New Study Shows Broccoli May Protect Against Skin Cancer

New Study Shows Broccoli May Protect Against Skin Cancer

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Ed Yeates Reporting Medical researchers at Johns Hopkins University say an extract pulled from broccoli protects the skin against damaging UV rays from the sun. The discovery, announced late this afternoon, is drawing a lot of interest from their colleagues around the country, including those at the Huntsman Cancer Institute.

Without protection, the sun's UV rays can cause skin cancer. And playing at higher altitudes, as we do here in Utah, makes us even more vulnerable.

So, the study on this broccoli-sprout-derived extract, published today in the Proceedings of the National Academy of Sciences, has spawned a great deal of interest from researchers like Dr. Sancy Leachman at the Huntsman Cancer Institute, who also is looking for so-called home-run agents. "A home-run agent that will allow us to put something on a patient before, or immediately after, exposure to the sun, that will take all of the extra risk that's been added because of that sun exposure and erase it," Leachman explained.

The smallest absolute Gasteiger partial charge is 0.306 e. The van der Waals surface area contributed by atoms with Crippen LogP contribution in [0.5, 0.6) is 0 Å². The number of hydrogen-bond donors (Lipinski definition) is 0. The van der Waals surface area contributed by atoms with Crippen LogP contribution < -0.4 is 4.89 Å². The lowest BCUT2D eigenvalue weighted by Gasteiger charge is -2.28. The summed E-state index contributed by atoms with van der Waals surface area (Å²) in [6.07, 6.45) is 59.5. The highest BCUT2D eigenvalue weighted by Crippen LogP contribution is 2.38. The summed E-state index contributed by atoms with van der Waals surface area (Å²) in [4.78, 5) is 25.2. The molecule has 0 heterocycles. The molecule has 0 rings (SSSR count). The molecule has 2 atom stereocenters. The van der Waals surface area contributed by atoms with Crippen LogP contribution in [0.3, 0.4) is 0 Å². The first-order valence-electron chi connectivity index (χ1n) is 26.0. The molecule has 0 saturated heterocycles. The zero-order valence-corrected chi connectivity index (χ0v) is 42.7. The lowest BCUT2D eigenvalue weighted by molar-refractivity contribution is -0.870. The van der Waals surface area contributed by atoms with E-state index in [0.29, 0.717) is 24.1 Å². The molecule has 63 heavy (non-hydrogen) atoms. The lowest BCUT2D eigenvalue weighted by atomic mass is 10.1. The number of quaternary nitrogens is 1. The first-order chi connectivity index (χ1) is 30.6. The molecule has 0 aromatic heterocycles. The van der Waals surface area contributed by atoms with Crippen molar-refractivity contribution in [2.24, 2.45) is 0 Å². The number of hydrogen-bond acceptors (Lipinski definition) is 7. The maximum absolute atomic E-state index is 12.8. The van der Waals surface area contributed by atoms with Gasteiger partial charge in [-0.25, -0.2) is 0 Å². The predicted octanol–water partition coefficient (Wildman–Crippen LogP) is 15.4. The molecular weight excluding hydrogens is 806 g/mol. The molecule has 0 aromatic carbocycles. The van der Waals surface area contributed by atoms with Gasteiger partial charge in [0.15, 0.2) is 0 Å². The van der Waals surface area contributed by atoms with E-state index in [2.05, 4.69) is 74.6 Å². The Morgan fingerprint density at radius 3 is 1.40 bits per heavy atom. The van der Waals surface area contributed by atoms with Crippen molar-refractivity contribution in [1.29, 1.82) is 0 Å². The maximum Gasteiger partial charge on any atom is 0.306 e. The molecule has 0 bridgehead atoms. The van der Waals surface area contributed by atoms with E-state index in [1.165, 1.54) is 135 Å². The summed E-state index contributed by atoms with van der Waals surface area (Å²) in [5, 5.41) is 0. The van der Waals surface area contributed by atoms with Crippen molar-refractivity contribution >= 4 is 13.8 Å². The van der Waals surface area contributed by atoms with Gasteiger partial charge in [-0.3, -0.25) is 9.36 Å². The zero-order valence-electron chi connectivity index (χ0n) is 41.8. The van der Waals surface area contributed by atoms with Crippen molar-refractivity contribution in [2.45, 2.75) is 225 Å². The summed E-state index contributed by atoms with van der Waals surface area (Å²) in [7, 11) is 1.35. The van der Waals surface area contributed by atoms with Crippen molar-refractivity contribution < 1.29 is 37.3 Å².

New Study Shows Broccoli May Protect Against Skin Cancer

Johns Hopkins says the agent in broccoli called sulforaphane goes inside cells to actually boost the production of protective enzymes.

After testing the extract on mouse models, the team tried different doses on six healthy human volunteers. Very small patches of their skin--some treated, some not--were exposed to a pulse of UV radiation.

Without the topical extract, they experienced considerable inflammation; with the extract, very little. Damage from the UV exposure was reduced on the average about 37 percent, with some as high as 78 percent. Sunscreens did not work at all in these experiments.

Dr. Paul Talalay of Johns Hopkins says protection also lasted several days even after the extract wore off.

New Study Shows Broccoli May Protect Against Skin Cancer

Green is beautiful? Maybe so if the Johns Hopkins research proves to be true.

Leachman says future human clinical trials might show that taking the extract as a pill may prove even more effective than trying to get it through the skin.

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